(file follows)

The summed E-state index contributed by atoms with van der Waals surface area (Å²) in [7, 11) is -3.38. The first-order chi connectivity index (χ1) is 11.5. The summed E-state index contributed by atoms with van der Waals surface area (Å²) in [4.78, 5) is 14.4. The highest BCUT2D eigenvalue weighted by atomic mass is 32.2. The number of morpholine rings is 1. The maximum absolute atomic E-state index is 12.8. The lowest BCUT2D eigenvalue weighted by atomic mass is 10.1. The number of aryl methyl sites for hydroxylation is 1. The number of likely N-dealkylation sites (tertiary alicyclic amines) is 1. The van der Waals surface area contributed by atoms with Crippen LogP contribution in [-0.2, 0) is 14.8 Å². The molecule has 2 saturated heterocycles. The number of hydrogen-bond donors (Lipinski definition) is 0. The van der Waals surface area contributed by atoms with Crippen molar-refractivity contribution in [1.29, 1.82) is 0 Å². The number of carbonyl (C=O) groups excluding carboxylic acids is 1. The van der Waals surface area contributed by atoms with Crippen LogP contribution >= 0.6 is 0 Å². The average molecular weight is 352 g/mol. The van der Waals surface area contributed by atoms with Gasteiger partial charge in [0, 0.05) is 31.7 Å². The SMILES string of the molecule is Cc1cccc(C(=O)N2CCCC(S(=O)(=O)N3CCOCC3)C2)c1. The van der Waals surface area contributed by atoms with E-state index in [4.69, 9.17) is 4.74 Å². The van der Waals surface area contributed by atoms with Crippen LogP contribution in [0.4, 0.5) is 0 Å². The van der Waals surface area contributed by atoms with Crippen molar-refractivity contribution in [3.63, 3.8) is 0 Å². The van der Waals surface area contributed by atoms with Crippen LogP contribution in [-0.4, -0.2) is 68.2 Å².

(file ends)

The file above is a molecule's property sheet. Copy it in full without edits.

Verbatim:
The summed E-state index contributed by atoms with van der Waals surface area (Å²) in [7, 11) is -3.38. The first-order chi connectivity index (χ1) is 11.5. The summed E-state index contributed by atoms with van der Waals surface area (Å²) in [4.78, 5) is 14.4. The highest BCUT2D eigenvalue weighted by atomic mass is 32.2. The number of morpholine rings is 1. The maximum absolute atomic E-state index is 12.8. The lowest BCUT2D eigenvalue weighted by atomic mass is 10.1. The number of aryl methyl sites for hydroxylation is 1. The number of likely N-dealkylation sites (tertiary alicyclic amines) is 1. The van der Waals surface area contributed by atoms with Crippen LogP contribution in [-0.2, 0) is 14.8 Å². The molecule has 2 saturated heterocycles. The number of hydrogen-bond donors (Lipinski definition) is 0. The van der Waals surface area contributed by atoms with Crippen molar-refractivity contribution in [1.29, 1.82) is 0 Å². The number of carbonyl (C=O) groups excluding carboxylic acids is 1. The van der Waals surface area contributed by atoms with Crippen LogP contribution >= 0.6 is 0 Å². The average molecular weight is 352 g/mol. The van der Waals surface area contributed by atoms with Gasteiger partial charge in [0, 0.05) is 31.7 Å². The SMILES string of the molecule is Cc1cccc(C(=O)N2CCCC(S(=O)(=O)N3CCOCC3)C2)c1. The van der Waals surface area contributed by atoms with E-state index in [4.69, 9.17) is 4.74 Å². The van der Waals surface area contributed by atoms with Crippen LogP contribution in [0.4, 0.5) is 0 Å². The van der Waals surface area contributed by atoms with Crippen molar-refractivity contribution in [3.63, 3.8) is 0 Å². The van der Waals surface area contributed by atoms with Crippen LogP contribution in [-0.4, -0.2) is 68.2 Å².